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Management Issue 11:
Ensuring the Safety of the Nation's Food Supply

Why This Is a Challenge

Pallets of food in a warehouse

CDC estimates that each year roughly 1 in 6 Americans (or 48 million people) gets sick, 128,000 are hospitalized, and 3,000 die of food-borne diseases. FDA is responsible for ensuring the safety of much of the Nation's food supply. During a food emergency, FDA is responsible for finding the contamination source and overseeing the removal by manufacturers of these products from the market. Yet, recent OIG reports found that food recall inefficiencies, inadequate food facility inspections, and recordkeeping issues impair FDA's ability to effectively resolve food emergencies. These challenges may be exacerbated in the case of imported foods, which have increased significantly in volume and variety in recent years.

In reviews of food safety recalls, we found that FDA often did not follow its own procedures for ensuring that the recall process operated efficiently and effectively. Further, FDA's procedures for monitoring recalls were not always adequate.

Our work has also found that FDA conducts food facility inspections infrequently - many food facilities went 5 years or longer without an FDA inspection. Furthermore, FDA took action against less than half of food facilities after the agency found conditions that warranted its most severe inspection classification. FDA relies increasingly upon States to conduct food facility inspections under contract; OIG is examining the effectiveness of FDA's oversight of these inspections.

Food facilities' failure to comply with FDA's recordkeeping requirements impedes the Department's ability to ensure the safety of the Nation's food supply. We found that 59 percent of selected food facilities did not comply with FDA's recordkeeping requirements. We also found that 5 percent failed to register with FDA as required. Of those that did register, almost half failed to provide accurate and complete information.

The Food Safety Modernization Act (FSMA), signed into law in January 2011, provides FDA important new authorities to better protect the Nation's food supply. However, challenges exist in implementing these new authorities.

Progress in Addressing the Challenge

The Department has made progress in addressing the safety of imported food. FDA opened field offices in China, India, and Costa Rica to conduct more inspections and work with local officials to improve the safety of foods exported to the United States. FDA expanded its inspections capacity by increasing its staff by more than 700 investigators between FY 2007 and FY 2009 and by an additional 274 staff in FY 2010. FDA also deployed the PREDICT system, which is a risk-based screening tool for imported foods. As of August 23, 2011, 11 of 16 import districts were using the PREDICT screening tool. In September 2009, FDA required food facilities to report to a new registry all instances in which a food might cause serious health consequences and to investigate the causes of any adulteration reported. FDA has implemented www.foodsafety.gov, which provides food safety information for consumers. FDA is also developing the Petnet system, which will provide information on pet item recalls.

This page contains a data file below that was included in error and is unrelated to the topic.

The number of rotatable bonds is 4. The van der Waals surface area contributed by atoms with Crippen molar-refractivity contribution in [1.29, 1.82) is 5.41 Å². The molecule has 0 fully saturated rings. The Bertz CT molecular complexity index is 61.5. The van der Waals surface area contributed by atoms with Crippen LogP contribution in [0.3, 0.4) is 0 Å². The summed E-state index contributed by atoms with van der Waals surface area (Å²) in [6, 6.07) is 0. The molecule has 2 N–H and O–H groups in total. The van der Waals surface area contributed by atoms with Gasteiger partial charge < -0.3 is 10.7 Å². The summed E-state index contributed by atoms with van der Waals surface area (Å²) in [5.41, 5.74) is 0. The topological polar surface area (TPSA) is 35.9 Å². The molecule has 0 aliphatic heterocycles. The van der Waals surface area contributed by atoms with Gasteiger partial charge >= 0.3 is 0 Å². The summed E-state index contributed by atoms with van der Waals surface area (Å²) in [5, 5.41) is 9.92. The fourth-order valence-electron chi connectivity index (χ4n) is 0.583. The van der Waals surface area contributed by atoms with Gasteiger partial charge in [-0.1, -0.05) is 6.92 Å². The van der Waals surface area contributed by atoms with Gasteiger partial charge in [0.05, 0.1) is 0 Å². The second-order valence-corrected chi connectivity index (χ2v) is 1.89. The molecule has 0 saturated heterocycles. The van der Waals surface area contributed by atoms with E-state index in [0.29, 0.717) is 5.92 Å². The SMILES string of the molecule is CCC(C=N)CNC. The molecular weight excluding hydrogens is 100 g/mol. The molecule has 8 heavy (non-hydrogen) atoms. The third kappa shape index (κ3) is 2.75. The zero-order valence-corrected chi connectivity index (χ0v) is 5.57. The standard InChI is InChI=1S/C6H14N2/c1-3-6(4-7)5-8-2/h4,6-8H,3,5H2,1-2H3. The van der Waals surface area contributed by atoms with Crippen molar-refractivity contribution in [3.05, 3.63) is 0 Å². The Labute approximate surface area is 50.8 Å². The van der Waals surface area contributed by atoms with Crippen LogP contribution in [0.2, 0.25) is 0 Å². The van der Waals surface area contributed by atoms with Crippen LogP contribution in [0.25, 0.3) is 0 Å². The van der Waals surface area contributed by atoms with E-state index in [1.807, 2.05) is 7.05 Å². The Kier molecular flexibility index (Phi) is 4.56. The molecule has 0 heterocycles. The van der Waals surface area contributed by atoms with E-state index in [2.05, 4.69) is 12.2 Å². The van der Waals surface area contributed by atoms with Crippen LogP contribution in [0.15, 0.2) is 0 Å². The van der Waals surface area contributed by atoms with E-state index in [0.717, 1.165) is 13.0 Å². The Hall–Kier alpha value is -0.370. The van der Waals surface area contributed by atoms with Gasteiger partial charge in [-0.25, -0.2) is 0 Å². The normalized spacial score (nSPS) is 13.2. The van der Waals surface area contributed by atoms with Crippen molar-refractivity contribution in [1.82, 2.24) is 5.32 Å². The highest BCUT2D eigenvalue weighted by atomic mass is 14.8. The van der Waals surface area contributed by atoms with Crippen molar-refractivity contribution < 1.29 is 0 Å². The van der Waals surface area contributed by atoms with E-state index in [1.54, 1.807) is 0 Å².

FDA has also made progress streamlining its jurisdiction by increasing its interagency coordination. For example, FDA partners with the National Oceanic and Atmospheric Administration to develop, validate, and use new chemical tests to detect oil residues and dispersants in seafood. Additionally, FDA partnered with the U.S. Department of Agriculture, States, and localities to improve the food safety system, including implementing a national egg inspection plan, which has a goal of inspecting 600 of the Nation's largest egg facilities by the end of calendar year 2011.

What Needs To Be Done

The Department and FDA should act quickly to implement FSMA to better protect the Nation's food supply. FSMA addresses many of OIG's recommendations; however we continue to recommend that FDA vigorously use its new authorities to remedy identified weaknesses in its inspections and recall procedures. FDA should also ensure that States properly conduct contracted food facility inspections.

OIG will continue to oversee the Department's management of food safety issues. In ongoing work, OIG is examining food facility compliance with requirements of FDA's Reportable Food Registry, FDA oversight and operations related to imported pet food and feed products, and the extent of FDA's testing of human food for contamination.

Key OIG Resources

Management Issue 12: Oversight of the Approval, Safety, and Marketing of Drugs and Devices

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Office of Inspector General, U.S. Department of Health and Human Services | 330 Independence Avenue, SW, Washington, DC 20201